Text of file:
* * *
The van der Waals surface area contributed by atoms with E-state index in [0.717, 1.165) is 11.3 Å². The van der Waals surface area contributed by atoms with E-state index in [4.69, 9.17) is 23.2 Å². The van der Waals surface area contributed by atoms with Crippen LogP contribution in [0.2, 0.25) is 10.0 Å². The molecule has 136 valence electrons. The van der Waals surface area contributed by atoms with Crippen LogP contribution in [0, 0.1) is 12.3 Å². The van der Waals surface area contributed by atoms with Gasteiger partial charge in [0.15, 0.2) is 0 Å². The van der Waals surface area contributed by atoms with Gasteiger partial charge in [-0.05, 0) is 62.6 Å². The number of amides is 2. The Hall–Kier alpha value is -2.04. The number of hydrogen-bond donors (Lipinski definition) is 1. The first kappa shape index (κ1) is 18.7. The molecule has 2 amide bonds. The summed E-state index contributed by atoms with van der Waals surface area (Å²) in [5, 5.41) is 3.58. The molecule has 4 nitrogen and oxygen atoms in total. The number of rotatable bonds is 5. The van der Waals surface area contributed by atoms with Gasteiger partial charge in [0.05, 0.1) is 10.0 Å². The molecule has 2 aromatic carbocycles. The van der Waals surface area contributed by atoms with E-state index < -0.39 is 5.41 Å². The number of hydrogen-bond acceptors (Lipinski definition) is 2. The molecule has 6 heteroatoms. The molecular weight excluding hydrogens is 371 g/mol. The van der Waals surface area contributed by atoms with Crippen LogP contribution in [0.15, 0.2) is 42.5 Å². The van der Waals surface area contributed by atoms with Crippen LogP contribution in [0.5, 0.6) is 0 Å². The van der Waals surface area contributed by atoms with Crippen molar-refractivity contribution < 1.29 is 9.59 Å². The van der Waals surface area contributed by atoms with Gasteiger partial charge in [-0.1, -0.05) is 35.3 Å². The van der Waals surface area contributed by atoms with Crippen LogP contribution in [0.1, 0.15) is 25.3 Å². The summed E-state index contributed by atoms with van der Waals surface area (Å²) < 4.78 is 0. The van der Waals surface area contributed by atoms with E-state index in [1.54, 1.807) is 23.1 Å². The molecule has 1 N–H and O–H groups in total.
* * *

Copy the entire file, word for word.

The van der Waals surface area contributed by atoms with E-state index in [0.717, 1.165) is 11.3 Å². The van der Waals surface area contributed by atoms with E-state index in [4.69, 9.17) is 23.2 Å². The van der Waals surface area contributed by atoms with Crippen LogP contribution in [0.2, 0.25) is 10.0 Å². The molecule has 136 valence electrons. The van der Waals surface area contributed by atoms with Crippen LogP contribution in [0, 0.1) is 12.3 Å². The van der Waals surface area contributed by atoms with Gasteiger partial charge in [0.15, 0.2) is 0 Å². The van der Waals surface area contributed by atoms with Gasteiger partial charge in [-0.05, 0) is 62.6 Å². The number of amides is 2. The Hall–Kier alpha value is -2.04. The number of hydrogen-bond donors (Lipinski definition) is 1. The first kappa shape index (κ1) is 18.7. The molecule has 2 amide bonds. The summed E-state index contributed by atoms with van der Waals surface area (Å²) in [5, 5.41) is 3.58. The molecule has 4 nitrogen and oxygen atoms in total. The number of rotatable bonds is 5. The van der Waals surface area contributed by atoms with Gasteiger partial charge in [0.05, 0.1) is 10.0 Å². The molecule has 2 aromatic carbocycles. The van der Waals surface area contributed by atoms with E-state index < -0.39 is 5.41 Å². The number of hydrogen-bond acceptors (Lipinski definition) is 2. The molecule has 6 heteroatoms. The molecular weight excluding hydrogens is 371 g/mol. The van der Waals surface area contributed by atoms with Crippen LogP contribution in [0.15, 0.2) is 42.5 Å². The van der Waals surface area contributed by atoms with Crippen LogP contribution in [0.5, 0.6) is 0 Å². The van der Waals surface area contributed by atoms with Crippen molar-refractivity contribution < 1.29 is 9.59 Å². The van der Waals surface area contributed by atoms with Gasteiger partial charge in [-0.1, -0.05) is 35.3 Å². The van der Waals surface area contributed by atoms with Crippen LogP contribution in [0.1, 0.15) is 25.3 Å². The summed E-state index contributed by atoms with van der Waals surface area (Å²) < 4.78 is 0. The van der Waals surface area contributed by atoms with E-state index in [1.54, 1.807) is 23.1 Å². The molecule has 1 N–H and O–H groups in total.